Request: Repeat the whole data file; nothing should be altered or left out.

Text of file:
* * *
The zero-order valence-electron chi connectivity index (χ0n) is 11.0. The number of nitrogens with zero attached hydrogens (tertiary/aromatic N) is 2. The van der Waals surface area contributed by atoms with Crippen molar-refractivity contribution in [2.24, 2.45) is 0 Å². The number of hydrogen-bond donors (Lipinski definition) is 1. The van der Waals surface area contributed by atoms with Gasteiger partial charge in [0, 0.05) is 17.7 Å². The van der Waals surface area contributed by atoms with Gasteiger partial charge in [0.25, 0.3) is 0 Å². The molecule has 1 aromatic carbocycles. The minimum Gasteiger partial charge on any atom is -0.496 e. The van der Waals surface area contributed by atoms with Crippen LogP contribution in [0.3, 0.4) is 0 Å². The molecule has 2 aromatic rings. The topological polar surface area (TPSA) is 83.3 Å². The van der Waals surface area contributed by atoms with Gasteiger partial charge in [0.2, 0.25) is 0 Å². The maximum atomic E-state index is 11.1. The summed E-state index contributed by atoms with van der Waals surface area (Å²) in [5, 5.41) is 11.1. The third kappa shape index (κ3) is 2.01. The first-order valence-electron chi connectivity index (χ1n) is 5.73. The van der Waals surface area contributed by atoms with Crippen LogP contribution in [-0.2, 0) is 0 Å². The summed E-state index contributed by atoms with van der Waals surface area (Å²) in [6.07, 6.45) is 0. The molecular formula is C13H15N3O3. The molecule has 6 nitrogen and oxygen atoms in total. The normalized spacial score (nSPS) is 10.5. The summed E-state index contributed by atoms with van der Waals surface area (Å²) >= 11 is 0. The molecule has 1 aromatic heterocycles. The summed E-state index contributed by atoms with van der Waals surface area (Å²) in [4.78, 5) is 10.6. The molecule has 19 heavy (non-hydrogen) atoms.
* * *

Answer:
The zero-order valence-electron chi connectivity index (χ0n) is 11.0. The number of nitrogens with zero attached hydrogens (tertiary/aromatic N) is 2. The van der Waals surface area contributed by atoms with Crippen molar-refractivity contribution in [2.24, 2.45) is 0 Å². The number of hydrogen-bond donors (Lipinski definition) is 1. The van der Waals surface area contributed by atoms with Gasteiger partial charge in [0, 0.05) is 17.7 Å². The van der Waals surface area contributed by atoms with Gasteiger partial charge in [0.25, 0.3) is 0 Å². The molecule has 1 aromatic carbocycles. The minimum Gasteiger partial charge on any atom is -0.496 e. The van der Waals surface area contributed by atoms with Crippen LogP contribution in [0.3, 0.4) is 0 Å². The molecule has 2 aromatic rings. The topological polar surface area (TPSA) is 83.3 Å². The van der Waals surface area contributed by atoms with Gasteiger partial charge in [0.2, 0.25) is 0 Å². The maximum atomic E-state index is 11.1. The summed E-state index contributed by atoms with van der Waals surface area (Å²) in [5, 5.41) is 11.1. The third kappa shape index (κ3) is 2.01. The first-order valence-electron chi connectivity index (χ1n) is 5.73. The van der Waals surface area contributed by atoms with Crippen LogP contribution in [-0.2, 0) is 0 Å². The summed E-state index contributed by atoms with van der Waals surface area (Å²) in [6.07, 6.45) is 0. The molecular formula is C13H15N3O3. The molecule has 6 nitrogen and oxygen atoms in total. The normalized spacial score (nSPS) is 10.5. The summed E-state index contributed by atoms with van der Waals surface area (Å²) >= 11 is 0. The molecule has 1 aromatic heterocycles. The summed E-state index contributed by atoms with van der Waals surface area (Å²) in [4.78, 5) is 10.6. The molecule has 19 heavy (non-hydrogen) atoms.